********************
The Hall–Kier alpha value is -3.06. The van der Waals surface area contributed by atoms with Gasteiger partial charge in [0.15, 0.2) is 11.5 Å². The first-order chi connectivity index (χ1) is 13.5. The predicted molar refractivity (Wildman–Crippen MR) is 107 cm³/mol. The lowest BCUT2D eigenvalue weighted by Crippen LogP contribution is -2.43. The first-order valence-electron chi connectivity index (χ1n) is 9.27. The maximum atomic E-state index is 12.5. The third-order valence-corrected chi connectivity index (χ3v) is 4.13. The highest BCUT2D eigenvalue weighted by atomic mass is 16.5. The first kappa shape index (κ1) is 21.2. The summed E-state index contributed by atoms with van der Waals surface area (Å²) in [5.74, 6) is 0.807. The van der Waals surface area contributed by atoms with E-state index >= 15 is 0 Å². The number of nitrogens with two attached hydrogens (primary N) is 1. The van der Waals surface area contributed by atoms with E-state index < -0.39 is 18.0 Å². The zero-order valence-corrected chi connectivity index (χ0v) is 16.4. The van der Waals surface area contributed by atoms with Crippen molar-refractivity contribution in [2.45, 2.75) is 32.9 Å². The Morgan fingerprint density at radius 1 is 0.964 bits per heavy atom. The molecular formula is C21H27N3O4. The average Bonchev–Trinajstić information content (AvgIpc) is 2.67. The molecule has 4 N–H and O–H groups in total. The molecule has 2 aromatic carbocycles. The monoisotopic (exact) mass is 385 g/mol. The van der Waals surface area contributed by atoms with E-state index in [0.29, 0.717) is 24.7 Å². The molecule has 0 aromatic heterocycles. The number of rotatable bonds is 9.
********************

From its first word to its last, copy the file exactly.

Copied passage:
The Hall–Kier alpha value is -3.06. The van der Waals surface area contributed by atoms with Gasteiger partial charge in [0.15, 0.2) is 11.5 Å². The first-order chi connectivity index (χ1) is 13.5. The predicted molar refractivity (Wildman–Crippen MR) is 107 cm³/mol. The lowest BCUT2D eigenvalue weighted by Crippen LogP contribution is -2.43. The first-order valence-electron chi connectivity index (χ1n) is 9.27. The maximum atomic E-state index is 12.5. The third-order valence-corrected chi connectivity index (χ3v) is 4.13. The highest BCUT2D eigenvalue weighted by atomic mass is 16.5. The first kappa shape index (κ1) is 21.2. The summed E-state index contributed by atoms with van der Waals surface area (Å²) in [5.74, 6) is 0.807. The van der Waals surface area contributed by atoms with E-state index >= 15 is 0 Å². The number of nitrogens with two attached hydrogens (primary N) is 1. The van der Waals surface area contributed by atoms with E-state index < -0.39 is 18.0 Å². The zero-order valence-corrected chi connectivity index (χ0v) is 16.4. The van der Waals surface area contributed by atoms with Crippen molar-refractivity contribution in [2.45, 2.75) is 32.9 Å². The Morgan fingerprint density at radius 1 is 0.964 bits per heavy atom. The molecular formula is C21H27N3O4. The average Bonchev–Trinajstić information content (AvgIpc) is 2.67. The molecule has 4 N–H and O–H groups in total. The molecule has 2 aromatic carbocycles. The monoisotopic (exact) mass is 385 g/mol. The van der Waals surface area contributed by atoms with E-state index in [0.29, 0.717) is 24.7 Å². The molecule has 0 aromatic heterocycles. The number of rotatable bonds is 9.